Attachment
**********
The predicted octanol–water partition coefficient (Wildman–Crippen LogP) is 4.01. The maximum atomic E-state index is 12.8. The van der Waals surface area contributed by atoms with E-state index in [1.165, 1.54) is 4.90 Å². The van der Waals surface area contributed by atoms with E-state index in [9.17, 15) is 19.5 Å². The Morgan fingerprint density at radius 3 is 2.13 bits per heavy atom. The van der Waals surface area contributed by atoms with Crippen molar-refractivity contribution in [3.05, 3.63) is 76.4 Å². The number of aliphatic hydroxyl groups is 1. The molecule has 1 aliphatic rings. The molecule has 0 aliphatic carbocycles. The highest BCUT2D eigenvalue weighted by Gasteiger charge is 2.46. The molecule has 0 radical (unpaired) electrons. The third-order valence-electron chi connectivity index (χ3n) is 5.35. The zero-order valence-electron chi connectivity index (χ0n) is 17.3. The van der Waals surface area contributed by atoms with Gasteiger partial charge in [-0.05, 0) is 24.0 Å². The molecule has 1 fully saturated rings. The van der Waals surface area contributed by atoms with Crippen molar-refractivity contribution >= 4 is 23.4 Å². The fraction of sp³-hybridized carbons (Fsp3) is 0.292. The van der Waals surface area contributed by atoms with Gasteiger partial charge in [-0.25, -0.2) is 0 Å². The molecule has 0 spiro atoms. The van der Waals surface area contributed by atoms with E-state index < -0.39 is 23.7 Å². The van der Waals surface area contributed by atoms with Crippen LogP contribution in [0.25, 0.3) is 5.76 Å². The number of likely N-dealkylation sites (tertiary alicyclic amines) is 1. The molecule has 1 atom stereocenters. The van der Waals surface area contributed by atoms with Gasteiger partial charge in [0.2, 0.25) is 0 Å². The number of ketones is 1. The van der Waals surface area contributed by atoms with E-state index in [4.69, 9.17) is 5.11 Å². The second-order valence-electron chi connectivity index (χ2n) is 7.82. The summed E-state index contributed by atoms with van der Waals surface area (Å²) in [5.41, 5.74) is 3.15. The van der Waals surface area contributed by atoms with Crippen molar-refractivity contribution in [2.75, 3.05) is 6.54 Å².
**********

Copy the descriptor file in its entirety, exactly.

The predicted octanol–water partition coefficient (Wildman–Crippen LogP) is 4.01. The maximum atomic E-state index is 12.8. The van der Waals surface area contributed by atoms with E-state index in [1.165, 1.54) is 4.90 Å². The van der Waals surface area contributed by atoms with E-state index in [9.17, 15) is 19.5 Å². The Morgan fingerprint density at radius 3 is 2.13 bits per heavy atom. The van der Waals surface area contributed by atoms with Crippen molar-refractivity contribution in [3.05, 3.63) is 76.4 Å². The number of aliphatic hydroxyl groups is 1. The molecule has 1 aliphatic rings. The molecule has 0 aliphatic carbocycles. The highest BCUT2D eigenvalue weighted by Gasteiger charge is 2.46. The molecule has 0 radical (unpaired) electrons. The third-order valence-electron chi connectivity index (χ3n) is 5.35. The zero-order valence-electron chi connectivity index (χ0n) is 17.3. The van der Waals surface area contributed by atoms with Gasteiger partial charge in [-0.05, 0) is 24.0 Å². The molecule has 1 fully saturated rings. The van der Waals surface area contributed by atoms with Crippen molar-refractivity contribution >= 4 is 23.4 Å². The fraction of sp³-hybridized carbons (Fsp3) is 0.292. The van der Waals surface area contributed by atoms with Gasteiger partial charge in [-0.25, -0.2) is 0 Å². The molecule has 0 spiro atoms. The van der Waals surface area contributed by atoms with E-state index < -0.39 is 23.7 Å². The van der Waals surface area contributed by atoms with Crippen LogP contribution in [0.25, 0.3) is 5.76 Å². The number of likely N-dealkylation sites (tertiary alicyclic amines) is 1. The molecule has 1 atom stereocenters. The van der Waals surface area contributed by atoms with Gasteiger partial charge in [0.2, 0.25) is 0 Å². The number of ketones is 1. The van der Waals surface area contributed by atoms with E-state index in [4.69, 9.17) is 5.11 Å². The second-order valence-electron chi connectivity index (χ2n) is 7.82. The summed E-state index contributed by atoms with van der Waals surface area (Å²) in [5.41, 5.74) is 3.15. The van der Waals surface area contributed by atoms with Crippen molar-refractivity contribution in [2.75, 3.05) is 6.54 Å².